Kindness is one of the most valuable virtues. That’s because it’s a source of satisfaction, both for those who practice it and those who benefit from it. The history of humanity is full of cruel episodes, but also kind acts that have often completely changed the course of events and transformed the lives of many people.
One of the best-known acts of kindness was that of Oskar Schindler, whose actions inspired the famous movie, Schindler’s List. This man managed to save the lives of about 1,200 Jews during World War II, putting himself at risk at the same time. For this reason, he was given the title of Righteous Among the Nations in 1963.
Another episode in which goodness shone through occurred in 2020. The Irish donated a large amount of money to the Navajo and Hopi families, two American Indian communities, who were greatly impoverished by the health crisis. They did so in response to the generosity of these communities, who in 1847, despite being extremely poor, collected $170 and sent it to Ireland to help during The Great Famine.
Anthropologist Oliver Curry, from the University of Oxford (UK), argues that kindness is rooted in our essence as a species since the human being is a social animal.
“Modern science has not yet produced a calming medicine as effective as a few kind words.”
Some curious facts about kindness
It’s said that kindness is contagious. Indeed, it seems we tend to be more sensitive to the needs of others when we live in environments where kindness, consideration, and generosity prevail. The well-being produced by these behaviors is enough to inspire, stimulate and reinforce kind behaviors.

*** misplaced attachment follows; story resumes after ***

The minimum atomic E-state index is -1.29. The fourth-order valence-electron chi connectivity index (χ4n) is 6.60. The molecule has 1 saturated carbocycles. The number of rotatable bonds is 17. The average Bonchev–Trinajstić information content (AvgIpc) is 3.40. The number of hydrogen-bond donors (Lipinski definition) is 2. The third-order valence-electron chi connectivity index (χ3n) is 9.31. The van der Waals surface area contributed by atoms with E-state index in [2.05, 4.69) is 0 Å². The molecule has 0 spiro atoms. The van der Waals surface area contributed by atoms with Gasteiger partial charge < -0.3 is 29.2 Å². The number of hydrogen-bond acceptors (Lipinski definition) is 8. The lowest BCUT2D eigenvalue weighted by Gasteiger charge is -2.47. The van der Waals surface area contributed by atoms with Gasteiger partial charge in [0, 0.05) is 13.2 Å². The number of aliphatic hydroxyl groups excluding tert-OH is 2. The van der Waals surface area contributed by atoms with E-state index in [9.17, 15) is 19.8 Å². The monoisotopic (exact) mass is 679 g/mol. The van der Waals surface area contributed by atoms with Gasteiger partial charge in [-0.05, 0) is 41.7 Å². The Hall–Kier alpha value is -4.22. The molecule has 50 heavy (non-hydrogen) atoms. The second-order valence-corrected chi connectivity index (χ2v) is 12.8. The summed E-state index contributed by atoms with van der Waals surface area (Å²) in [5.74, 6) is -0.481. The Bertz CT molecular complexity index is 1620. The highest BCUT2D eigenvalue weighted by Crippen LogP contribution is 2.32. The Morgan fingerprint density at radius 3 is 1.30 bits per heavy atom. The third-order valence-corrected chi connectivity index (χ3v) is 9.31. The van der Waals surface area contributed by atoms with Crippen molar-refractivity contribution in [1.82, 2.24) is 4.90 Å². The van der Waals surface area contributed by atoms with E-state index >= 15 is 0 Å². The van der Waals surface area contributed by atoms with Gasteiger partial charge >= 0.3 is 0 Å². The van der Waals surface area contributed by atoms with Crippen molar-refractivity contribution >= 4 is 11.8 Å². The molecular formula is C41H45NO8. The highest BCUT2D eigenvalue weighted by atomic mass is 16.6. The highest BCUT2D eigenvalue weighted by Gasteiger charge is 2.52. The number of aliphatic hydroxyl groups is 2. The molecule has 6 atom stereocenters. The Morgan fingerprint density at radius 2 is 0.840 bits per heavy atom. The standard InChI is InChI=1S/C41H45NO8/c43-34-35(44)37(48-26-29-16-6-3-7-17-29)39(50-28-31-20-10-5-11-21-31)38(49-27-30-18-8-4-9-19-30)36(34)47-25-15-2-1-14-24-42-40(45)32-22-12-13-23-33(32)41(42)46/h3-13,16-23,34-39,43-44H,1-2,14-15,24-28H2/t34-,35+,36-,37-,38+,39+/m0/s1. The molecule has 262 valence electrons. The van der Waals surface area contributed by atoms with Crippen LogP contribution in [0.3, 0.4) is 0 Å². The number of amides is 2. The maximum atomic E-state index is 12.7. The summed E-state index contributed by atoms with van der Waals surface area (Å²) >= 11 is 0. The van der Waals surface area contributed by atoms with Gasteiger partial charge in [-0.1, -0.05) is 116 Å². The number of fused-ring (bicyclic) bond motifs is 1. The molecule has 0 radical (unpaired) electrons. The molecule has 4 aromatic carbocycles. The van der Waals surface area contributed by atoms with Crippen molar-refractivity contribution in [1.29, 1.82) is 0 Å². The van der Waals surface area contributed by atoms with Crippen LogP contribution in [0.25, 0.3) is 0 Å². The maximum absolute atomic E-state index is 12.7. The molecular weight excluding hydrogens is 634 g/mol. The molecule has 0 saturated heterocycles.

Kindness is a virtue of happy people. It’s also possible to express it the other way around: happiness leads to kindness. As a rule, being kind to others makes us feel better about ourselves. At the same time, this nourishes our feelings of joy and well-being. The expert, Richard Layard, also from the University of Oxford, claims that “If you want to feel good, do good”.
Genetics and kindness
It’s claimed that kindness is also related to genetics. Scientists from the University of Bonn (Germany) conducted an investigation in this regard. They found that individuals with a specific gene, known as COMT, are twice as kind as those without this genetic component.
Likewise, psychologist Gary Lewis, from the University of Edinburgh (UK) conducted another study that was published in Biology Letters. The researchers studied the behavior of nearly 1,000 identical and non-identical twins. They took into account both the genetic component and the family environment.
The results indicated that, in the female twins, the genetic factor influenced 48 percent of their prosocial or kind behaviors. Meanwhile, in male twins, that influence was only 20 percent. Although the study isn’t conclusive, it does suggest the importance of the genetic component.
Furthermore, it’s been detected that kindness and altruistic behaviors are associated with a specific area of the brain called the subgenual anterior cingulate cortex.
The rabbit effect
The Rabbit Effect is the title of a book by Columbia University psychiatrist, Kelli Harding. This work was inspired by a laboratory accident in New Zealand. It happened in 1978 when Dr. Robert Nerem was conducting an experiment with rabbits.
The scientist proposed to study the relationship between a high-fat diet and heart health in a group of white rabbits. After a while, the researchers analyzed the amounts of fat deposits in the animals’ blood vessels. Most of the rabbits had the expected results: high cholesterol levels. However, a small group of them were healthier than the others.
The surprising result led them to explore several hypotheses. In the end, they concluded that this anomalous result was due to the fact that the group of healthy rabbits had been in the care of a postdoctoral student who’d been really affectionate with them. These results have been replicated. That’s how powerful the force of kindness is.